My parents moved to the tropics in 1979, five years after Cyclone Tracy. Growing up, cyclones were as much a part of my Christmases as tinsel and Bing Crosby. For the most part I loved cyclone season: floating on my back in the local swimming pool feeling the air grow dense around me and watching the sky move, as Sophie Cunningham puts it, ‘like a living thing’. But there was an undertow to my pleasure even as a small child, and that undertone was Tracy. Every Christmas concert we primary school kids had to sing the rather mawkish ‘Santa never made it into Darwin’. The idea that something so terrible could happen on Christmas (Christmas!) was almost too much to bear, and more than one kid broke down in tears.
‘These,’ writes Cunningham, ‘are the bare bones of it:
‘Around midnight on Christmas Eve, 1974, a cyclone hit Darwin. Around seventy-one people died, hundreds more were injured and seventy per cent of the homes of Darwin’s 47,000 inhabitants were laid waste. That left only five hundred residences habitable out of some twelve thousand. Every single public building was destroyed or seriously damaged… In the week after Tracy, close to thirty thousand people were airlifted out of the ruined town in what remains Australia’s biggest evacuation effort.’
We’ve had national disasters in the forty years since Tracy which have caused greater loss of life and been captured in greater and more immediate detail, but Tracy’s iconic status in the national consciousness endures. Why she remains pre-eminent is partly the subject of Sophie Cunningham’s Warning: the Story of Cyclone Tracy. Cunningham combines the same interrogation of place evident in Melbourne with a novelist’s flair for pace and drama. The end result is a gripping exploration of how human beings respond to trauma, both in the immediate aftermath and, later, in how it is remembered, re-packaged and mythologised.
The oral histories in the Northern Territory Archives, recorded from the early 80s to the early 2000s, are used to great effect in the book, including in recreating the storm’s surrealism:
‘Cedric Patterson’s archival interview reads like a dreamscape as he talks of his house slowly falling apart and the stars coming in. He saw ‘a piece of asbestos cement about the size of a dinner plate and it was just floating in the passageway. And I can remember brushing it out of the way with my hand and thinking: ‘That’s strange.’’ He talks of hiding under the drawer and feeling dazed, of walls collapsing. Walls are described as ‘melting’ and one man describes being sucked out of his roofless house as if he were riding a magic carpet.’
Cunningham approaches her subject as social history, so although the government and military leaders charged with responding to the disaster and their (sometimes rather dysfunctional) dynamic are explored, the focus is on ordinary people who experienced the extraordinary. In various chapters she explores what it was like to be a policeman organising the make-shift morgue, and what became of the ‘long-grassers’ – the Indigenous people who made camp in and around Darwin – and the ‘hippies’ who lived in the Lameroo Beach ‘commune’.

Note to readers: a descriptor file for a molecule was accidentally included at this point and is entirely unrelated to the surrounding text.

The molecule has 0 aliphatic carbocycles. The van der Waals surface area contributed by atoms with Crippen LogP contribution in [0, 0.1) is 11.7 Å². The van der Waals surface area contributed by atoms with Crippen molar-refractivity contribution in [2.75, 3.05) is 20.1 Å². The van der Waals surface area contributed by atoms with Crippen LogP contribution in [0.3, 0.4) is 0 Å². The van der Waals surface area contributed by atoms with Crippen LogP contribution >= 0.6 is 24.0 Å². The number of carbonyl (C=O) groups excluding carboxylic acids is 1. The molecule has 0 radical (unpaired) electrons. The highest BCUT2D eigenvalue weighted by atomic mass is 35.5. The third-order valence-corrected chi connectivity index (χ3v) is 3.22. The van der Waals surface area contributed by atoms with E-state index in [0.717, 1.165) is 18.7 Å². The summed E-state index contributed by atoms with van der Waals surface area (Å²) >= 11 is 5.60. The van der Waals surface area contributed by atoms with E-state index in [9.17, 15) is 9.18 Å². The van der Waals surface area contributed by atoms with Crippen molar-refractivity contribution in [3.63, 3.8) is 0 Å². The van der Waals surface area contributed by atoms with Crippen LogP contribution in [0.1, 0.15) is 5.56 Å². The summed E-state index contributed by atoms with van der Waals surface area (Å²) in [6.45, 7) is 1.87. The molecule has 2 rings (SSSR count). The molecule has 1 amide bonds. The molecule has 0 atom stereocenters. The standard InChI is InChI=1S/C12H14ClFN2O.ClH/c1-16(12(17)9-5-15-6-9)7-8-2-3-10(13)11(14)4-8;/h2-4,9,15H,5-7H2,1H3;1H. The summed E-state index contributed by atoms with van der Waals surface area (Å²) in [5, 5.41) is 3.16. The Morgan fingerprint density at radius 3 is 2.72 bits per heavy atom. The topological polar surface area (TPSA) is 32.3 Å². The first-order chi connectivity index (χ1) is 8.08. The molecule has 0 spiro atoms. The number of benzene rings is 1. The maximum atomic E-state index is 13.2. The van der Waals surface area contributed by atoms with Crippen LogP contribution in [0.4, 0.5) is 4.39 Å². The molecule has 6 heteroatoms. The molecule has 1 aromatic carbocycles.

What was it like to be airlifted out of Darwin especially if, as Cunningham suggests, the evacuation was mandatory rather than voluntary, especially for women? And did the mass evacuation help or hinder recovery from the trauma? How did racial tensions between Darwin’s Larrakia people, Greeks, Chinese and others play out in their responses to the cyclone? Two especially fascinating chapters (‘Daribah Nungalinya’ and ‘I make this place as I go’) explore what Cyclone Tracy means for indigenous people. ‘There is no doubt,’ writes Cunningham, ‘that the cyclone was seen as a call to arms for Larrakia culture.’ Even the fate of Darwin’s pets after the cyclone is explored (and will make tough reading for animal lovers).
Memory is a recurring theme in the book, from how Cunningham herself misremembered reportage on Tracy to how, in the aftermath of trauma, myths stuck fast. ‘One persistent rumour was that there were thousands of bodies under the wreckage of the northern suburbs and that, as a consequence, mass graves were dug and bodies dumped in them.’ Cunningham is also explicit about what Tracy means, or should mean, for us now.
‘While many of us may not like talking about the weather, we have to. We certainly can’t, as was suggested during the Blue Mountains bushfires of October 2013, avoid talking about disaster and climate change for fear of ‘politicising’ pain and suffering.’
Although Cunningham warns we can expect more Tracys unless and until we begin to take climate change seriously, Warning is neither didactic or polemic. Cunningham herself concedes that as a non-Territorian and ‘outsider’ she has likely got some things wrong, and that the ‘meaning’ of Tracy is closely guarded by Darwin’s residents, past and present. The end result is a sensitive, compelling and eminently readable book that reminds us, as Cunningham puts it, ‘weather is never just weather’.